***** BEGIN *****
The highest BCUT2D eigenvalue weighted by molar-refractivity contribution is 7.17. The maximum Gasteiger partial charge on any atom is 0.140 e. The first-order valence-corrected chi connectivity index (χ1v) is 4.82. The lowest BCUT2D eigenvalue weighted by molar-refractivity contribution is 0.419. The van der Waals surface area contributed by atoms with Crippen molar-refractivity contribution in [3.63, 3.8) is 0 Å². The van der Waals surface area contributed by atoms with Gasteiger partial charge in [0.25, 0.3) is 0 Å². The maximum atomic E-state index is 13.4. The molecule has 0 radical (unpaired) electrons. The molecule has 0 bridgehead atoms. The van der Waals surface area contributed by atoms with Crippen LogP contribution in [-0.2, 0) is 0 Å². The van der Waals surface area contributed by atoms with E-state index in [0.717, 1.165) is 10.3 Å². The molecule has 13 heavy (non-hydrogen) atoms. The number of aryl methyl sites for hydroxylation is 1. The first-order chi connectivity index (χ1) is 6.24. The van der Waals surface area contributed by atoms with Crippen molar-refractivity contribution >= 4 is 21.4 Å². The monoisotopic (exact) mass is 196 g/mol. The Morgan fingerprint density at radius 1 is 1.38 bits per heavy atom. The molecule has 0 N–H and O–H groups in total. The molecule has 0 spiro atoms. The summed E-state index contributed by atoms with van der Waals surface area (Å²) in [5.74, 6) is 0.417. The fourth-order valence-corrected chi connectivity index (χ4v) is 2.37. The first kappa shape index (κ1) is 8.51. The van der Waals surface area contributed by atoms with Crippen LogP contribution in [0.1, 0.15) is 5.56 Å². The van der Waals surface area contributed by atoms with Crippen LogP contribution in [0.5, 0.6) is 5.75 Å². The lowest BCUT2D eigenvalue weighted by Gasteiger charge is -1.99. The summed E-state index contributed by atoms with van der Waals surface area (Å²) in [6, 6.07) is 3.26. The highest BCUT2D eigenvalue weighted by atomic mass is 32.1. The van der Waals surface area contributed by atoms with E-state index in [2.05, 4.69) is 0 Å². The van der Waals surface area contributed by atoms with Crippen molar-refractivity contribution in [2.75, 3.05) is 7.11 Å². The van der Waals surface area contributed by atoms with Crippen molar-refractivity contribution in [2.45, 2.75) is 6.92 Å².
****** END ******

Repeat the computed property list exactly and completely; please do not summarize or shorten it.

The highest BCUT2D eigenvalue weighted by molar-refractivity contribution is 7.17. The maximum Gasteiger partial charge on any atom is 0.140 e. The first-order valence-corrected chi connectivity index (χ1v) is 4.82. The lowest BCUT2D eigenvalue weighted by molar-refractivity contribution is 0.419. The van der Waals surface area contributed by atoms with Crippen molar-refractivity contribution in [3.63, 3.8) is 0 Å². The van der Waals surface area contributed by atoms with Gasteiger partial charge in [0.25, 0.3) is 0 Å². The maximum atomic E-state index is 13.4. The molecule has 0 radical (unpaired) electrons. The molecule has 0 bridgehead atoms. The van der Waals surface area contributed by atoms with Crippen LogP contribution in [-0.2, 0) is 0 Å². The van der Waals surface area contributed by atoms with E-state index in [0.717, 1.165) is 10.3 Å². The molecule has 13 heavy (non-hydrogen) atoms. The number of aryl methyl sites for hydroxylation is 1. The first-order chi connectivity index (χ1) is 6.24. The van der Waals surface area contributed by atoms with Crippen molar-refractivity contribution >= 4 is 21.4 Å². The monoisotopic (exact) mass is 196 g/mol. The Morgan fingerprint density at radius 1 is 1.38 bits per heavy atom. The molecule has 0 N–H and O–H groups in total. The molecule has 0 spiro atoms. The summed E-state index contributed by atoms with van der Waals surface area (Å²) in [5.74, 6) is 0.417. The fourth-order valence-corrected chi connectivity index (χ4v) is 2.37. The first kappa shape index (κ1) is 8.51. The van der Waals surface area contributed by atoms with Crippen LogP contribution in [0.1, 0.15) is 5.56 Å². The van der Waals surface area contributed by atoms with Crippen LogP contribution in [0.5, 0.6) is 5.75 Å². The lowest BCUT2D eigenvalue weighted by Gasteiger charge is -1.99. The summed E-state index contributed by atoms with van der Waals surface area (Å²) in [6, 6.07) is 3.26. The highest BCUT2D eigenvalue weighted by atomic mass is 32.1. The van der Waals surface area contributed by atoms with E-state index in [2.05, 4.69) is 0 Å². The van der Waals surface area contributed by atoms with Crippen molar-refractivity contribution in [2.75, 3.05) is 7.11 Å². The van der Waals surface area contributed by atoms with Crippen molar-refractivity contribution in [2.45, 2.75) is 6.92 Å².